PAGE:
Thursday, November 15, 2007


He's dying, apparently.

"Eight months -- at the most." The doctor, wearing a cool matter-of-fact demeanor wholly inappropriate to the words coming out of his mouth, shifts from foot to foot, eager to run to his next patient. He's a busy man; he has additional death-sentences to deliver and poisons that bring destruction but with it, a hope for that most precious of commodities, life, to administer. There's no time today. He rushes off -- morphing from angel-of-death to bearer of good news and later back again, like some grotesque gargoyle sprinkled with pixie-dust -- leaving only shocked silence behind.

Impossible! He's much too young!

"Six months," the second-opinionator said, a bit more glumly. "With treatment."

"And without?"

"Two months. And," he adds casually, "that may be the better option from a quality-of-life perspective."

"No way!"

Yes, way. And so it is. Another person falling victim to the vicissitudes of an indifferent universe. As much as it sucks watching someone close to you watch someone close to her die a slow, painful, confusing death, I imagine it sucks even more to actually die a slow, painful, confusing death. 'Suck it up,' I think to myself. 'Try to lighten the mood. Where's the wit and the humor? Leave the gloom for the blog!' Indeed. Jokes are easy. Some understated absurdities delivered with a twinkle and a phony oh-I-just-thought-of-that spontaneity and you're set. He laughs and laughs, and I feel much better about myself. But when nobody is watching, I can't help but think.

And think.

And think.

What will I tell the children? They're very close to him, and they'll have questions -- lots of them. Even if they won't articulate them, it'll probably be better if I speak with them about it eventually. Of course, we'll need a different approach with the teen-aged children than we do with the younger ones. I cannot in good conscience reinforce the nonsense everybody else will be selling -- heaven and hell and eternal life. Although, I will not be cruel and contradict it -- that wouldn't make any sense either. But I doubt that brings much comfort anyway. All it does is cause you to make stupid decisions.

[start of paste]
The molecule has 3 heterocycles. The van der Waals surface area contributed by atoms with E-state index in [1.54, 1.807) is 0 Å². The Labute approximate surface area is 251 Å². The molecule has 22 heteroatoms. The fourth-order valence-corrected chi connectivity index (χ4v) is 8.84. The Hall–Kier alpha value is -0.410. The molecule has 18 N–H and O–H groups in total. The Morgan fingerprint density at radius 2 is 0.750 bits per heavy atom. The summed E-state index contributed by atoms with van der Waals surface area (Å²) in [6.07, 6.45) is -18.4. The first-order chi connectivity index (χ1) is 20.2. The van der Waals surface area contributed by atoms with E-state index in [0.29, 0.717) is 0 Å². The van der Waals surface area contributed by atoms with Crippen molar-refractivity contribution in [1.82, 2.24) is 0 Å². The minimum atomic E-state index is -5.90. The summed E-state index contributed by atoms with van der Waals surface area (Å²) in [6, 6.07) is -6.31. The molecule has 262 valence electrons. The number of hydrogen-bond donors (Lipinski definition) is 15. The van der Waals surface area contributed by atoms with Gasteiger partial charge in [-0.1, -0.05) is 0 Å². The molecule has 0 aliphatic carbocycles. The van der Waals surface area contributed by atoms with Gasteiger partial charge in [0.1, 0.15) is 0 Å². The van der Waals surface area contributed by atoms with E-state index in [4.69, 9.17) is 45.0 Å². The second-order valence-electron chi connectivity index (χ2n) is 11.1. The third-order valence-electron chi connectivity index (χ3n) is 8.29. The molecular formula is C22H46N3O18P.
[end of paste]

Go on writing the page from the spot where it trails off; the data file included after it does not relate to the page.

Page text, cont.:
Like, deciding treatment based on what this or that Rebbe said -- someone they dug up from the far sides of the earth. Are you frigging kidding me??? We're talking about life-and-death here, and you're making decisions on a senile old man's word because you think he is holy and has a special connection to God? The same God that brought this on in the first place! I seethe and simmer, but I don't say anything; it's futile. I have no real word in this, and it'll only cause further pain and suffering. I calm down when I realize we are really talking death-and-death here, not life-and-death. When you don't have much to lose, making decisions based on whatever brings you comfort makes logical sense. Even lighting candles and promising to be good so God won't punish him anymore. Wait....... punish HIM??? Why, you think God misplaced your address and decided to punish him to get back at you? He can't find you on Google? What kind of pathetic deity is that? Oh well. Anyway, what to tell the children? The best approach is probably to explain your own view of life (and death) and how you deal with it yourself, made more palatable for younger ears of course. So, how do I deal with it myself? Good question!

Life is fleeting; death is inevitable. We all need to live a life meaningful to us in the here and now, and enjoy every day as it comes. Life is a wonderful gift, not to be squandered on ruminations of fear and death. Live a good life as best you know how, and you'll have no regrets when the inevitable catches up with you -- be it today, tomorrow, or hopefully, many many years from now. Grab life by the horns and enjoy the ride, because all too soon you'll be thrown off. Most important, make sure people around you enjoy your ride as well -- bull riding in an empty arena is a joyless and meaningless and pointless exercise. Live every day as though it is your last, yes, just like our sages said. You will not go wrong.

What a hypocrite!

What would I do if I knew I'll most probably be dead in, say, eight months? I'm pretty sure it will not be what I'm doing now. There are things I need -- absolutely need -- to say, things I must -- must! -- do, places I'd like to go, before I'm finished here. So what am I waiting for? For a death sentence lovingly delivered, wrapped in white and green with the sweet-sour smell of disinfectant and the cacophony of beeping machinery all around? Or maybe death will come suddenly, like a silent monster sneaking out of a child's worst nightmares and with a sudden whoooosh! is gone again, taking your most prized possession with it? Who really knows? Why am I not taking my own advice? Maybe because some things are best left unsaid and undone. Or maybe, just maybe, because I'm a cowardly fool. Perhaps something in-between those two?

Meanwhile, watching a car roll off a cliff in slow motion -- getting increasingly battered on the sharp and menacing rocks on the way down, each dull thud! a sure sign things are worse and the bottom is closer, waiting for that final terrible sound it makes when it reaches bottom, soon, soon, too soon -- just makes me cringe. Poor passenger. What can I say? Death just puts a crimp in my step.